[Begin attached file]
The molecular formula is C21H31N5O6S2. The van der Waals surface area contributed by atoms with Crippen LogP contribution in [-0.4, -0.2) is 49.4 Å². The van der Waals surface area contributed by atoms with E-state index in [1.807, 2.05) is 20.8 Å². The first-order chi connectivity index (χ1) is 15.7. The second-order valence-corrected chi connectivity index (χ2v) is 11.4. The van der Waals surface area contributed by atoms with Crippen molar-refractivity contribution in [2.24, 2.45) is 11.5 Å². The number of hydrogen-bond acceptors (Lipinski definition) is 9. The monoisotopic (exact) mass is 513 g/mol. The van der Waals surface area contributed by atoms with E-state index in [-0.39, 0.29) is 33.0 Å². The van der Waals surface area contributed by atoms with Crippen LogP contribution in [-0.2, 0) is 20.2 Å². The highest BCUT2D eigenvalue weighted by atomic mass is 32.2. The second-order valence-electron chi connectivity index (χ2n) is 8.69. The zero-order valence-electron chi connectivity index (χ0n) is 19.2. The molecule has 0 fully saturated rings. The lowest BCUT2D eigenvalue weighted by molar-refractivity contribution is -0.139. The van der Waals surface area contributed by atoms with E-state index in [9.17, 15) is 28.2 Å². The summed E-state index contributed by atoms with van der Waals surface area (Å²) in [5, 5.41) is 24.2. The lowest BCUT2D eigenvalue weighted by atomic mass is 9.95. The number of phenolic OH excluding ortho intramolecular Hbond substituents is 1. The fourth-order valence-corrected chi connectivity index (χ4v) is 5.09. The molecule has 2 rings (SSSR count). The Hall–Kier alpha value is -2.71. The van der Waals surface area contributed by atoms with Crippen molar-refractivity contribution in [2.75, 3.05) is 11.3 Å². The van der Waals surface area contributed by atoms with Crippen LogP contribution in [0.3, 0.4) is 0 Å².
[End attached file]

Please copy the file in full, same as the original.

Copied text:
The molecular formula is C21H31N5O6S2. The van der Waals surface area contributed by atoms with Crippen LogP contribution in [-0.4, -0.2) is 49.4 Å². The van der Waals surface area contributed by atoms with E-state index in [1.807, 2.05) is 20.8 Å². The first-order chi connectivity index (χ1) is 15.7. The second-order valence-corrected chi connectivity index (χ2v) is 11.4. The van der Waals surface area contributed by atoms with Crippen molar-refractivity contribution in [2.24, 2.45) is 11.5 Å². The number of hydrogen-bond acceptors (Lipinski definition) is 9. The monoisotopic (exact) mass is 513 g/mol. The van der Waals surface area contributed by atoms with E-state index in [-0.39, 0.29) is 33.0 Å². The van der Waals surface area contributed by atoms with Crippen LogP contribution in [-0.2, 0) is 20.2 Å². The highest BCUT2D eigenvalue weighted by atomic mass is 32.2. The second-order valence-electron chi connectivity index (χ2n) is 8.69. The zero-order valence-electron chi connectivity index (χ0n) is 19.2. The molecule has 0 fully saturated rings. The lowest BCUT2D eigenvalue weighted by molar-refractivity contribution is -0.139. The van der Waals surface area contributed by atoms with E-state index in [9.17, 15) is 28.2 Å². The summed E-state index contributed by atoms with van der Waals surface area (Å²) in [5, 5.41) is 24.2. The lowest BCUT2D eigenvalue weighted by atomic mass is 9.95. The number of phenolic OH excluding ortho intramolecular Hbond substituents is 1. The fourth-order valence-corrected chi connectivity index (χ4v) is 5.09. The molecule has 2 rings (SSSR count). The Hall–Kier alpha value is -2.71. The van der Waals surface area contributed by atoms with Crippen molar-refractivity contribution in [2.75, 3.05) is 11.3 Å². The van der Waals surface area contributed by atoms with Crippen LogP contribution in [0.3, 0.4) is 0 Å².